Leylah Fernandez, the Canadian teen sensation, cruised into the finals of the U.S. Open Thursday night, knocking off Aryna Sabalenka of Belarus with an upset that might have been surprising had she not been doing this for the better part of a week.
With Steve Nash, the N.B.A. Hall of Famer and Nets coach watching from her box, and all of Canada and seemingly all of New York in her corner, Fernandez, ranked 73rd, notched her fourth consecutive win over one of the world’s top-20 players. Her stunning run has included victories over the second, third, fifth and 16th seeded players in the tournament. She beat Naomi Osaka and Angelique Kerber, the winners of a combined seven Grand Slam singles titles, then knocked off Elina Svitolina, who is considered one of the best players never to have won a Grand Slam tournament.
Then came Sabalenka, one of the world’s biggest hitters and its second-ranked player. At 23, she appeared poised this year to take the next step in her development. She has never made a Grand Slam final but lost in the semifinals at Wimbledon and backed that up with another trip to the final four at the U.S. Open.
In Fernandez, though, Sabalenka ran into a player who seems to have convinced herself that she cannot be beaten, that if she can just keep getting the ball back over the net with her brand of power and spin and guile, somehow the match will break her way.
It took two hours and 21 minutes for that moment to come, when she finished off a 7-6 (3), 4-6, 6-4 win, thanks to two ill-timed double faults from Sabalenka and one last error sailing off the court.
“I don’t know how I did that,” Fernandez said, when asked how she had pulled it all off during her on-court interview moments after the final point made the crowd explode one last time.
Fernandez became the second Canadian teenager in three years to make the final of the U.S. Open, following in the footsteps of Bianca Andreescu, who beat Serena Williams to win the championship in 2019.
Like Andreescu, Fernandez has shot to the top seemingly out of nowhere. Though she had been inching her way up the rankings for the past three years, she had given little indication that she was on the verge of a breakthrough of this magnitude.
Fernandez came out jittery, lost her serve and was down 3-0 in the first set. Before long though, she had settled down and proved to be the perfect foil for Sabalenka’s high-octane game that leaves little margin for error. When Sabalenka doesn’t connect, she beats balls into the bottom half of the net or watches them sail five and six feet beyond the baseline, then flails her arms in frustration.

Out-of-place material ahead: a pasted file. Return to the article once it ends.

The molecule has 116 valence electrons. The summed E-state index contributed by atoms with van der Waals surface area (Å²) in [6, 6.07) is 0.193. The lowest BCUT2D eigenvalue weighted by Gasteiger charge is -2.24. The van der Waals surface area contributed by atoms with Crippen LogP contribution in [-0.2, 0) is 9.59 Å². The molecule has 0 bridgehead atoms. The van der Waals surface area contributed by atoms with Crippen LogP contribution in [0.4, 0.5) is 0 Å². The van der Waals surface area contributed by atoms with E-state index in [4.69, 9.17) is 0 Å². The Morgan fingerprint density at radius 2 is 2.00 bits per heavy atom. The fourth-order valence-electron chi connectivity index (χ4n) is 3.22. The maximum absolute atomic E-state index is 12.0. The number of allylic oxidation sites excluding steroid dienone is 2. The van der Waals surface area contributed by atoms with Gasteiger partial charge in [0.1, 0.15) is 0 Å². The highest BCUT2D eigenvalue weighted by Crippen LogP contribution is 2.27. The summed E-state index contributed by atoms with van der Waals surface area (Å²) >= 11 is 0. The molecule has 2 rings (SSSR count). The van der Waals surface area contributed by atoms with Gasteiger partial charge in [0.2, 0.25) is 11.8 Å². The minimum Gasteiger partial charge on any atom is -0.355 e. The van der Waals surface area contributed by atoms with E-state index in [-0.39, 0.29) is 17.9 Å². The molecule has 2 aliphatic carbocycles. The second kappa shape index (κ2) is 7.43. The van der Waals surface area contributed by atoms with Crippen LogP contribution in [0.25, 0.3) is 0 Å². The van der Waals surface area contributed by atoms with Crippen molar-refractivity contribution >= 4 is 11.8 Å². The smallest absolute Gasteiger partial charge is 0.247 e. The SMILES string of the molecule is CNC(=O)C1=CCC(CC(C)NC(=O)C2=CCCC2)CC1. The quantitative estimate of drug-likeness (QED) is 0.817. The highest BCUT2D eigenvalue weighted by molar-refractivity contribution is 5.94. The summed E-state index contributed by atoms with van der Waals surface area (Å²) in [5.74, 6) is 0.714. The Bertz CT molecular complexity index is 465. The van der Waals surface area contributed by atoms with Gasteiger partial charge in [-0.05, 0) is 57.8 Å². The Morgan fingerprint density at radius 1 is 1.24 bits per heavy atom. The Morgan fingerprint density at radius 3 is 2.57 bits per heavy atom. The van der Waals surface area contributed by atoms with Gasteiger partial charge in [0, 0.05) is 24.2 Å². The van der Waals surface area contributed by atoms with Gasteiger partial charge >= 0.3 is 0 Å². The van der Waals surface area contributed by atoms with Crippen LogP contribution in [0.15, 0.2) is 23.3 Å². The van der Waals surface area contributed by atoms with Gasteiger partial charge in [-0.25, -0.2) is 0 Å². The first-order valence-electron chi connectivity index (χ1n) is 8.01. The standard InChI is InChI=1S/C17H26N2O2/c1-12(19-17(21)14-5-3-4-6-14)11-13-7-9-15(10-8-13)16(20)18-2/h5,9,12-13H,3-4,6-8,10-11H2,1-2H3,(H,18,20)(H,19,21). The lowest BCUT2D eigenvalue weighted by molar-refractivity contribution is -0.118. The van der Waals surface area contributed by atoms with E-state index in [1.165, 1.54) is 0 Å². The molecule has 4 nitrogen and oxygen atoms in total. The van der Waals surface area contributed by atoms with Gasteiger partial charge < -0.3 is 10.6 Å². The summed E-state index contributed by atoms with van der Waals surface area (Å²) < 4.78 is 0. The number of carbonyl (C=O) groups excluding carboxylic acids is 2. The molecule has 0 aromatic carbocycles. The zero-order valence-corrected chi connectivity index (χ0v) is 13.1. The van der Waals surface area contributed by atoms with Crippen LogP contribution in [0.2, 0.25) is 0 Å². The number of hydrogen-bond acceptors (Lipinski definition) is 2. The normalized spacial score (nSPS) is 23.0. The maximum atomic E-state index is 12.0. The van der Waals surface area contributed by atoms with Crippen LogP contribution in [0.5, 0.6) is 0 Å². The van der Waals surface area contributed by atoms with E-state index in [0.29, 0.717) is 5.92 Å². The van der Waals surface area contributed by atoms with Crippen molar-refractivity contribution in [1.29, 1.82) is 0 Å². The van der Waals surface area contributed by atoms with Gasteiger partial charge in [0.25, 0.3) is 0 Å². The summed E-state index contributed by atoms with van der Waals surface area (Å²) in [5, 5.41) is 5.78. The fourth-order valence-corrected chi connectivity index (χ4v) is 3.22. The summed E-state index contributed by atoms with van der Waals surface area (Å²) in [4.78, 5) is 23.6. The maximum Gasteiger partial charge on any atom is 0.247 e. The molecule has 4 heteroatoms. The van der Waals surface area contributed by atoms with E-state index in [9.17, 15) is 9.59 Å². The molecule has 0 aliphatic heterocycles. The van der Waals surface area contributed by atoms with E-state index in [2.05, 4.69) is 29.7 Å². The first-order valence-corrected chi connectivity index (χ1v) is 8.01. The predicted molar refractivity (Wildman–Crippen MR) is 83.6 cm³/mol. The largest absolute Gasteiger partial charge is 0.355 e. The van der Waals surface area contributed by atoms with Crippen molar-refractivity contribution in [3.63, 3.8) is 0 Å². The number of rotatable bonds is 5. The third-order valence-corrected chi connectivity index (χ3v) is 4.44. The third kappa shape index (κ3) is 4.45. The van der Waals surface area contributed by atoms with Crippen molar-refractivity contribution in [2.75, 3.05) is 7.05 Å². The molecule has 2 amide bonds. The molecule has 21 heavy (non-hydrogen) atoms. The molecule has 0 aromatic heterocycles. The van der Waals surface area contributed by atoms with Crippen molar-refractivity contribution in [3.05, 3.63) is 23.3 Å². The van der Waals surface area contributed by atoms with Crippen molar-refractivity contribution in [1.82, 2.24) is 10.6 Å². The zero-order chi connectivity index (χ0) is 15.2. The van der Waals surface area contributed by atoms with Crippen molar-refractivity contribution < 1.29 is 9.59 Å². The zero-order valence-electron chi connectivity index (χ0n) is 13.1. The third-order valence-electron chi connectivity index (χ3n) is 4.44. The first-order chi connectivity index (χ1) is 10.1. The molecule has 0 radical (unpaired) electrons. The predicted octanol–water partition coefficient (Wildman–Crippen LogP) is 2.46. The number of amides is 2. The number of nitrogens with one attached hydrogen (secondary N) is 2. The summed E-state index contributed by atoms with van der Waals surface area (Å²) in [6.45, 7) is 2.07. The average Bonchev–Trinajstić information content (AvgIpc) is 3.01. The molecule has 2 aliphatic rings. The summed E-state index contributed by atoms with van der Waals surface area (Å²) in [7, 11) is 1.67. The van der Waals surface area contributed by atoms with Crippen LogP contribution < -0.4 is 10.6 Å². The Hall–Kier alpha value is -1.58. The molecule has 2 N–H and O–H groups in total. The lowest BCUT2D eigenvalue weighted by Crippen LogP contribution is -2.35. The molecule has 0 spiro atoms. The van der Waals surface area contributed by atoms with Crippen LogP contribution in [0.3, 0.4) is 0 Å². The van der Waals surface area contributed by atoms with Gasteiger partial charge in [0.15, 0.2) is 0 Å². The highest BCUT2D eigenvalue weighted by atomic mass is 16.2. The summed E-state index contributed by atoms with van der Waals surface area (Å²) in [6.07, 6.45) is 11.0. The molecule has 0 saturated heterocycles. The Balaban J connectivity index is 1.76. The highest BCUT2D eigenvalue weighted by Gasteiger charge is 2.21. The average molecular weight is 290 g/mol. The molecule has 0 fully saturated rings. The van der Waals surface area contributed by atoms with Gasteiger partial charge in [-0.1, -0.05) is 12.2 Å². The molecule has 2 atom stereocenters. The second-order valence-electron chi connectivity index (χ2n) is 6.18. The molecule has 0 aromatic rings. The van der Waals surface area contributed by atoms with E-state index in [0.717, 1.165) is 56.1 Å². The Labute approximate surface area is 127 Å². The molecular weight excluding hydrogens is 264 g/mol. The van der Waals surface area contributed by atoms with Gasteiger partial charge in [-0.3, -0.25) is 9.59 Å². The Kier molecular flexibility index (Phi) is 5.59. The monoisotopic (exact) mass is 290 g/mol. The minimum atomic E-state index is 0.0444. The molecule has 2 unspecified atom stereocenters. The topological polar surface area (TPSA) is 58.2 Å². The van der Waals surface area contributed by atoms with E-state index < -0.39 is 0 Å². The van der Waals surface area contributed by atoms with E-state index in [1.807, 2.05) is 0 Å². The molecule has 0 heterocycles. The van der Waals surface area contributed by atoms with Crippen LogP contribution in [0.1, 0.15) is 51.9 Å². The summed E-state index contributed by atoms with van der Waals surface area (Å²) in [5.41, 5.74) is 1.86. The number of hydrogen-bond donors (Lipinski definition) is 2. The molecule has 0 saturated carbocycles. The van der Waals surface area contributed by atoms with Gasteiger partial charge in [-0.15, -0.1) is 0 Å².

Aug. 31, 2021, 10:07 p.m. ET
There was plenty of that on Thursday evening at Arthur Ashe Stadium. Sabalenka seemed to be making steady progress with a 4-2 lead in the first set, but then made a series of errors to let Fernandez back into the set, including a double fault on game point.
At the crucial moment of the first-set tiebreaker, with Fernandez holding a 4-3 lead, Sabalenka missed badly on an easy overhead, double-faulted, then bounced a Fernandez serve on set point into the net.
The second set looked like it was going to be a near carbon copy of the first. An early break for Sabalenka, then sloppiness to let Fernandez back into the frame. But then Fernandez cracked in the ninth game, giving Sabalenka a chance to serve out the set. She whirled her arms, begging for some support from the pro-Fernandez crowd.
On to the third set they went, trading service games into midway point, when Fernandez, holding a 3-2 lead, let Sabalenka hit herself into trouble, then blocked one of Sabalenka’s hardest serves of the night and watched Sabalenka’s shot float long. But Fernandez struggled with the prosperity, letting Sabalenka break her right back, and a game later knot the score at 4-4.
But Fernandez stayed cool, and a game later let Sabalenka take care of business for her. Eventually, things work out for this teenager, at least at this U.S. Open.
She will play the winner of the match between Emma Raducanu of Britain and Maria Sakkari of Greece in the final Saturday afternoon.